So the ad is ‘discredited’ because "it could open Romney up to criticism that he is injecting race into the campaign"? How handy.

But lest we forget, our first black President, Bill Clinton, ran for election and re-election on welfare reform. He signed the welfare reform into law. Is Bill Clinton a racist? Then why is he being allowed to speak at the Democrat Convention?

Besides, it is The Times who are displaying their racism here. The majority of people on welfare are actually white.

And Romney runs the risk of denting his credibility with voters by peddling an argument that has been widely debunked

Again, the argument has never been debunked. It has been lied about by others in the press, who are in effect part of the Obama re-election campaign. But, once again, the man who actually wrote the welfare reform bill, Robert Rector, of the Heritage Foundation, says the argument is accurate.

Clinton, seeking to steer his administration toward the political center, signed a welfare reform law in 1996 that replaced a federal entitlement with grants to states. It also put a time limit on how long families can get aid and required recipients to go to work eventually.

Clinton is among those who have called Romney’s welfare attacks dishonest and false.

Why should we believe a racist? And a convicted perjurer?

Meanwhile, when have we seen any articles from the Associated Press on Obama’s discredited campaign ads, which have been legion? (Hint: never.)

This article was posted by Steve on Wednesday, August 22nd, 2012. Comments are currently closed.

6 Responses to “AP: Romney Continues ‘Discredited’ Welfare Ads”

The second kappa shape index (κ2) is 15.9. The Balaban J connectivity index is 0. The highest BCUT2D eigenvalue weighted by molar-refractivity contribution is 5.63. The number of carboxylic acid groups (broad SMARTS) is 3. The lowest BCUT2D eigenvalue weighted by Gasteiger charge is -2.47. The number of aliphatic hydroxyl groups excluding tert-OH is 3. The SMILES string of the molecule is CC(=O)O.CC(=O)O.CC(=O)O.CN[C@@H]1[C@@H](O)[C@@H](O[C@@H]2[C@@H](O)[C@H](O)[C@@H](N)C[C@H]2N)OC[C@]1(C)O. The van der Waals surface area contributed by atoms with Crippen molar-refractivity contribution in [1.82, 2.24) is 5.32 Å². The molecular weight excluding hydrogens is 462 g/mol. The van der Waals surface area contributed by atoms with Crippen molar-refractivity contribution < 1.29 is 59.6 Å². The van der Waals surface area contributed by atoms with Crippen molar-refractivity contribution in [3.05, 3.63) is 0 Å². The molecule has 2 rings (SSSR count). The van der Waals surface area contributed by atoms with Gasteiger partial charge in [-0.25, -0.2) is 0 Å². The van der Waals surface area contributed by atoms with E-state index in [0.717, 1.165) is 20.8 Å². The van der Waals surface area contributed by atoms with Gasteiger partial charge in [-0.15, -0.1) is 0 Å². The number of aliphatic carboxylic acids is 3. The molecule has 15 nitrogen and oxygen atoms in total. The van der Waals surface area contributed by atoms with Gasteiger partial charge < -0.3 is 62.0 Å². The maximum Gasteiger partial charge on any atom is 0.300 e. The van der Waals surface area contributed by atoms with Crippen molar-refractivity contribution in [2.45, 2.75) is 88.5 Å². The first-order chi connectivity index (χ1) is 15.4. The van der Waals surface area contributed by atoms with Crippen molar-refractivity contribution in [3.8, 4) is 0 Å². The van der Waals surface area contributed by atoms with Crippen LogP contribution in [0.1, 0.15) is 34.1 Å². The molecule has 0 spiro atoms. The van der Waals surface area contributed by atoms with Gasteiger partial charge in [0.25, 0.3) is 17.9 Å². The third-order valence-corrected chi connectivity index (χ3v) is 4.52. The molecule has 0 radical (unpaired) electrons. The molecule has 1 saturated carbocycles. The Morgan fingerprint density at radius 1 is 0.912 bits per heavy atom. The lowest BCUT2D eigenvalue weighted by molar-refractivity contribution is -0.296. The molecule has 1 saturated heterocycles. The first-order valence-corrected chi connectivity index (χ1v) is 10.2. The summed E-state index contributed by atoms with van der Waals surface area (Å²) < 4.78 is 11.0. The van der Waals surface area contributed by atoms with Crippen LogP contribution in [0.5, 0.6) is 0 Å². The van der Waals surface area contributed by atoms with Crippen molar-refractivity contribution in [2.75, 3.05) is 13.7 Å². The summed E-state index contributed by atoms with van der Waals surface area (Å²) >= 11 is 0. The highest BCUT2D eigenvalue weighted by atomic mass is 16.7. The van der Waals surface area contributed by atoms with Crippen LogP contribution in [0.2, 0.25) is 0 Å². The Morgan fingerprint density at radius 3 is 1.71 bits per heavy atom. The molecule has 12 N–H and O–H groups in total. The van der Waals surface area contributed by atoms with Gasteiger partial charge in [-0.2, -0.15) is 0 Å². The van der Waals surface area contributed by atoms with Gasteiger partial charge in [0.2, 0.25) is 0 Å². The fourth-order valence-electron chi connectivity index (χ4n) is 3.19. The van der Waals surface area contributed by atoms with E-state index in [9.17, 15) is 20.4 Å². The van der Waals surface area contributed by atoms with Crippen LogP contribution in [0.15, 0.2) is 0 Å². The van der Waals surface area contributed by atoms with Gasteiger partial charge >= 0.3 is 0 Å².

1. untrainable says:

    “…independents who see Obama’s welfare changes as an indication that he is a typical liberal, not a moderate. Are you kidding me? Who believes for a second that Obama is a moderate? And if there are people out there who believe Obama is a moderate, how could a few welfare changes (like defining getting a massage as work) make them any more aware of reality?

  2. Right of the People says:

    There are lies then there are damned lies. Anything that comes out of the White House I automatically assume is a damned lie.

  3. mr_bill says:

    “Focusing too heavily on welfare, which had barely registered as a campaign issue before Romney began pushing it…”

    The Orchestrated Press is admitting (barely) that Romney has the ability to set the agenda and shape the issues of this election. The Orchestrated Press does not like that. Emperor nerobama and his media stenographers are supposed to be the ones who determine what issues are important to us voters.

    They can’t have an opposition candidate bringing up issues that capture voter interest. That could force Emperor nerobama to respond to something outside of the scripted narrative his campiagn is selling through the “news” media. The MSM and liberals swept in with a perfect set of circumstances in 2008. That same old garbage isn’t working this year and it infuriates the heck out of Emperor nerobama and his media surrogates. They can’t figure out why the people have soured to the liberal message. Their desperation is palpable. Emperor nerobama will not relinquish power gracefully. Imagine how petty, unhinged, and unbalanced he will be between November and January after he loses. I can’t think of many things more dangerous than a desperate narcissist with a bruised ego.

    • Right of the People says:

      That’s why I’ve stockpiled ammo. When Barry loses it will probably unhinge him and he’ll do something incredibly stupid like declaring martial law. Lock and load people, it’s going to getting bumpy.

    • mr_bill says:

      RoP, that’s a darn fine idea. Even if Emperor nerobama doesn’t go completely nuts immediately, the parasite class is going to riot after they see the election results.

  4. JohnMG says:

    …..”Numerous independent fact-checkers, including The Associated Press,”……

    Including the AP?!

    Oh, my aching sides!